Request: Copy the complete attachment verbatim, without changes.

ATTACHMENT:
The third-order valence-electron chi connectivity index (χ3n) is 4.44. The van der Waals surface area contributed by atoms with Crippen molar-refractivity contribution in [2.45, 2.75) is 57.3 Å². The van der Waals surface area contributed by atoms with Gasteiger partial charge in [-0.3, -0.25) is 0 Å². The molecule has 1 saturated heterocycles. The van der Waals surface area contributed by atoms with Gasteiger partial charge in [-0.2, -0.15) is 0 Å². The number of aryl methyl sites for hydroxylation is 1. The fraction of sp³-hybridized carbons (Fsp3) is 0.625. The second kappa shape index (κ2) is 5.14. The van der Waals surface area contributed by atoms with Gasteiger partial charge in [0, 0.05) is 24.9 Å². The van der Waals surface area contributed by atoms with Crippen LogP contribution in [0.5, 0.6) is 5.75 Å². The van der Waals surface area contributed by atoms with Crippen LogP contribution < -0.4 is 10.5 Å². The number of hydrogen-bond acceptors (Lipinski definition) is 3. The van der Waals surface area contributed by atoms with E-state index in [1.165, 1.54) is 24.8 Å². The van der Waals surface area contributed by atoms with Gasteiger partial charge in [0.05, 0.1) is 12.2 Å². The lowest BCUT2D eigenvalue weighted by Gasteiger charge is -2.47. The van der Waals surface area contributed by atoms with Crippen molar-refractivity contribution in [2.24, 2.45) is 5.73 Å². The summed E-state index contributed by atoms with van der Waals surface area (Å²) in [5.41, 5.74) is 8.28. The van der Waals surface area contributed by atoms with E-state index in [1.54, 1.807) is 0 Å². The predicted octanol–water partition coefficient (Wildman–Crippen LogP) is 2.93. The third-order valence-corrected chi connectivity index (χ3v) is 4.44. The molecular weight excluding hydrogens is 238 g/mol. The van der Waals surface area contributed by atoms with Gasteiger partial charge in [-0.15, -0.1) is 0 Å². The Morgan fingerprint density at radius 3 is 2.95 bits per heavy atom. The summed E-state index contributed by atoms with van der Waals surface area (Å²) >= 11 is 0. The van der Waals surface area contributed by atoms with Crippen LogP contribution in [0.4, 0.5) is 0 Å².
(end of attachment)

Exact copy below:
The third-order valence-electron chi connectivity index (χ3n) is 4.44. The van der Waals surface area contributed by atoms with Crippen molar-refractivity contribution in [2.45, 2.75) is 57.3 Å². The van der Waals surface area contributed by atoms with Gasteiger partial charge in [-0.3, -0.25) is 0 Å². The molecule has 1 saturated heterocycles. The van der Waals surface area contributed by atoms with Gasteiger partial charge in [-0.2, -0.15) is 0 Å². The number of aryl methyl sites for hydroxylation is 1. The fraction of sp³-hybridized carbons (Fsp3) is 0.625. The second kappa shape index (κ2) is 5.14. The van der Waals surface area contributed by atoms with Gasteiger partial charge in [0, 0.05) is 24.9 Å². The van der Waals surface area contributed by atoms with Crippen LogP contribution in [0.5, 0.6) is 5.75 Å². The van der Waals surface area contributed by atoms with Crippen LogP contribution < -0.4 is 10.5 Å². The number of hydrogen-bond acceptors (Lipinski definition) is 3. The van der Waals surface area contributed by atoms with E-state index in [1.165, 1.54) is 24.8 Å². The van der Waals surface area contributed by atoms with Gasteiger partial charge in [0.05, 0.1) is 12.2 Å². The lowest BCUT2D eigenvalue weighted by Gasteiger charge is -2.47. The van der Waals surface area contributed by atoms with Crippen molar-refractivity contribution in [2.24, 2.45) is 5.73 Å². The summed E-state index contributed by atoms with van der Waals surface area (Å²) in [5.41, 5.74) is 8.28. The van der Waals surface area contributed by atoms with E-state index in [1.54, 1.807) is 0 Å². The predicted octanol–water partition coefficient (Wildman–Crippen LogP) is 2.93. The third-order valence-corrected chi connectivity index (χ3v) is 4.44. The molecular weight excluding hydrogens is 238 g/mol. The van der Waals surface area contributed by atoms with Gasteiger partial charge in [-0.15, -0.1) is 0 Å². The Morgan fingerprint density at radius 3 is 2.95 bits per heavy atom. The summed E-state index contributed by atoms with van der Waals surface area (Å²) >= 11 is 0. The van der Waals surface area contributed by atoms with Crippen LogP contribution in [0.4, 0.5) is 0 Å².